Among the agreements signed was a strategic arrangement for the Korean Advanced Institute of Science and Technology to work more closely with Imperial. The university also signed an agreement to enhance UK-Korean research in hydrogen and fuel cell technologies.
Speaking during the visit on 6 November, President Park Geun-hye outlined her vision for a new model of economic growth that exploits creativity and innovation.
To help realise this goal, she announced that South Korea will increase the amount of money it invests in research and development.
In 2010, South Korea spent 3.74 per cent of its gross domestic product on research and development, according to the World Bank. By comparison the UK spent 1.78 per cent in the same year.
She said that now was the time for South Korea and the UK to work together on innovation and hoped that the two countries could produce new technologies that will one day surprise people.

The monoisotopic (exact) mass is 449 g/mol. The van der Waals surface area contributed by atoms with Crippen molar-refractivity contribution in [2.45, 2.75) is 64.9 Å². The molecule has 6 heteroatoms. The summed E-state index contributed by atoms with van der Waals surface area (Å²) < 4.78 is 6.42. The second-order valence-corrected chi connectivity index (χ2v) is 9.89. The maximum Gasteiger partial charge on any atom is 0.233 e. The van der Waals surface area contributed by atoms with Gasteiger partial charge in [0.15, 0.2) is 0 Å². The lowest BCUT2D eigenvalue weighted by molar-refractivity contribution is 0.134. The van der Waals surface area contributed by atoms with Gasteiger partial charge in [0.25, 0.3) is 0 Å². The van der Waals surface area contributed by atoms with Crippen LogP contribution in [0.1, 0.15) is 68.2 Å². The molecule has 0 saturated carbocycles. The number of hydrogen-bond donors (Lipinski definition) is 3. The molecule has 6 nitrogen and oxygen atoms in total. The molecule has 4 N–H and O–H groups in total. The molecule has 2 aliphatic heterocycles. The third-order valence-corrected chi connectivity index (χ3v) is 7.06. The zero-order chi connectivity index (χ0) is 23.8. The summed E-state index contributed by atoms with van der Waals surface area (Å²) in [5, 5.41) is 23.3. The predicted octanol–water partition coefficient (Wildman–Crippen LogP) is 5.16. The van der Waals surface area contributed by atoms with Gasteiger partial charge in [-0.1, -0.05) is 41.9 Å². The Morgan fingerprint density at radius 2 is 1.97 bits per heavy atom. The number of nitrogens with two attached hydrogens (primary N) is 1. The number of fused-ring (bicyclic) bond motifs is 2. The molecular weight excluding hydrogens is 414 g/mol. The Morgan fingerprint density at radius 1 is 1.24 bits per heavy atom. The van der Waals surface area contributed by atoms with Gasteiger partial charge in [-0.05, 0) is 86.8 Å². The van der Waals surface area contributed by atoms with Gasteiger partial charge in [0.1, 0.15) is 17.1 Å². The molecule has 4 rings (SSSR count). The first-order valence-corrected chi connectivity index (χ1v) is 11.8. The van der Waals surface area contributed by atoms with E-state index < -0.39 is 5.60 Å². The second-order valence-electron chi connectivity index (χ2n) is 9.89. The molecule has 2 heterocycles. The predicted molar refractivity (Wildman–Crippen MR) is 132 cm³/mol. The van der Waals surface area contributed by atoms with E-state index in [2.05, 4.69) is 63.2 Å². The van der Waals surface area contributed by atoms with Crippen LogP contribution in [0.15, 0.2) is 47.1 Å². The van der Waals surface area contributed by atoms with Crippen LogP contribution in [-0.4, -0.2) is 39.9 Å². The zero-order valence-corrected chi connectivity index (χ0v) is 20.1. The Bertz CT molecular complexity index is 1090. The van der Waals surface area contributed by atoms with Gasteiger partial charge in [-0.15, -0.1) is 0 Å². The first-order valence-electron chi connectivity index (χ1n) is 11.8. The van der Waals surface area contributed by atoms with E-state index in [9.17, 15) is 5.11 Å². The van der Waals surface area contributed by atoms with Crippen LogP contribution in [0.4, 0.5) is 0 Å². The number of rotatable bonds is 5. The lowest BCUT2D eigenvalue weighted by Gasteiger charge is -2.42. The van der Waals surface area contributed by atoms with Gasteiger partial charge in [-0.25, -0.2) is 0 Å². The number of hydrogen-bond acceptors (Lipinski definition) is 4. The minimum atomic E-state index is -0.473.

James Stirling, Imperial’s provost, said the institution was “tremendously excited” about playing a “leading role” in partnerships with South Korea.
Speaking at the event, universities and science minister David Willetts said that international collaboration in higher education is essential if the UK wants to remain ahead in the global race for science and innovation.
He added that South Korea was a model of successfully translating innovation into the market place.
“UK and Korea have similar priorities and face similar challenges. Successful collaboration already exists in areas such as energy, Alzheimer’s disease, and plastic electronics,” Mr Willetts said.
Earmarked for potential further collaboration with Korean universities is the field of synthetic biology, which is the engineering of living cells.
Fuel cells, flexible electronics and synthetic biology are all included in Mr Willett’s eight great technologies – a list of innovative research areas, announced in January, that the government believes will propel future growth which it has funded to the tune of £600 million.
Richard Kitney, co-director of the Centre of Synthetic Biology and Innovation at Imperial, said: “We already collaborate with Korea and hope to strengthen and deepen this relationship.”